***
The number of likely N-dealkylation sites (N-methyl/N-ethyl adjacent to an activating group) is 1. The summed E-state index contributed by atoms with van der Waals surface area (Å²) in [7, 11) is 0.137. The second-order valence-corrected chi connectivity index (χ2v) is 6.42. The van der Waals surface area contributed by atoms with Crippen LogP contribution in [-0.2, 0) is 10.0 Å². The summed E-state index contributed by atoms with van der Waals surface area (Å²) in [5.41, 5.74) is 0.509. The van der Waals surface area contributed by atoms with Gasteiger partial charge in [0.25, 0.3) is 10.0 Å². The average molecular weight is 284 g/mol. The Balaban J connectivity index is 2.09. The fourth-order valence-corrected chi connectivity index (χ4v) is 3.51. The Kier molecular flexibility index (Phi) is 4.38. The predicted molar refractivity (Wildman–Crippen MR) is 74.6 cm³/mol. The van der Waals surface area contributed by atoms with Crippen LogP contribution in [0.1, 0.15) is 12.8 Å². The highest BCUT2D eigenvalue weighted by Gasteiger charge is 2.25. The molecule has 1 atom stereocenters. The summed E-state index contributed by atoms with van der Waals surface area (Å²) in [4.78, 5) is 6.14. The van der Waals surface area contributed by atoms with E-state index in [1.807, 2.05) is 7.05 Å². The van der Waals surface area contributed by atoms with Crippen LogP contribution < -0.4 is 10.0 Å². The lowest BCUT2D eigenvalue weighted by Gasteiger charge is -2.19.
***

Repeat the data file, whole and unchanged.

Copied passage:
The number of likely N-dealkylation sites (N-methyl/N-ethyl adjacent to an activating group) is 1. The summed E-state index contributed by atoms with van der Waals surface area (Å²) in [7, 11) is 0.137. The second-order valence-corrected chi connectivity index (χ2v) is 6.42. The van der Waals surface area contributed by atoms with Crippen LogP contribution in [-0.2, 0) is 10.0 Å². The summed E-state index contributed by atoms with van der Waals surface area (Å²) in [5.41, 5.74) is 0.509. The van der Waals surface area contributed by atoms with Gasteiger partial charge in [0.25, 0.3) is 10.0 Å². The average molecular weight is 284 g/mol. The Balaban J connectivity index is 2.09. The fourth-order valence-corrected chi connectivity index (χ4v) is 3.51. The Kier molecular flexibility index (Phi) is 4.38. The predicted molar refractivity (Wildman–Crippen MR) is 74.6 cm³/mol. The van der Waals surface area contributed by atoms with Crippen LogP contribution in [0.1, 0.15) is 12.8 Å². The highest BCUT2D eigenvalue weighted by Gasteiger charge is 2.25. The molecule has 1 atom stereocenters. The summed E-state index contributed by atoms with van der Waals surface area (Å²) in [4.78, 5) is 6.14. The van der Waals surface area contributed by atoms with E-state index in [1.807, 2.05) is 7.05 Å². The van der Waals surface area contributed by atoms with Crippen LogP contribution < -0.4 is 10.0 Å². The lowest BCUT2D eigenvalue weighted by Gasteiger charge is -2.19.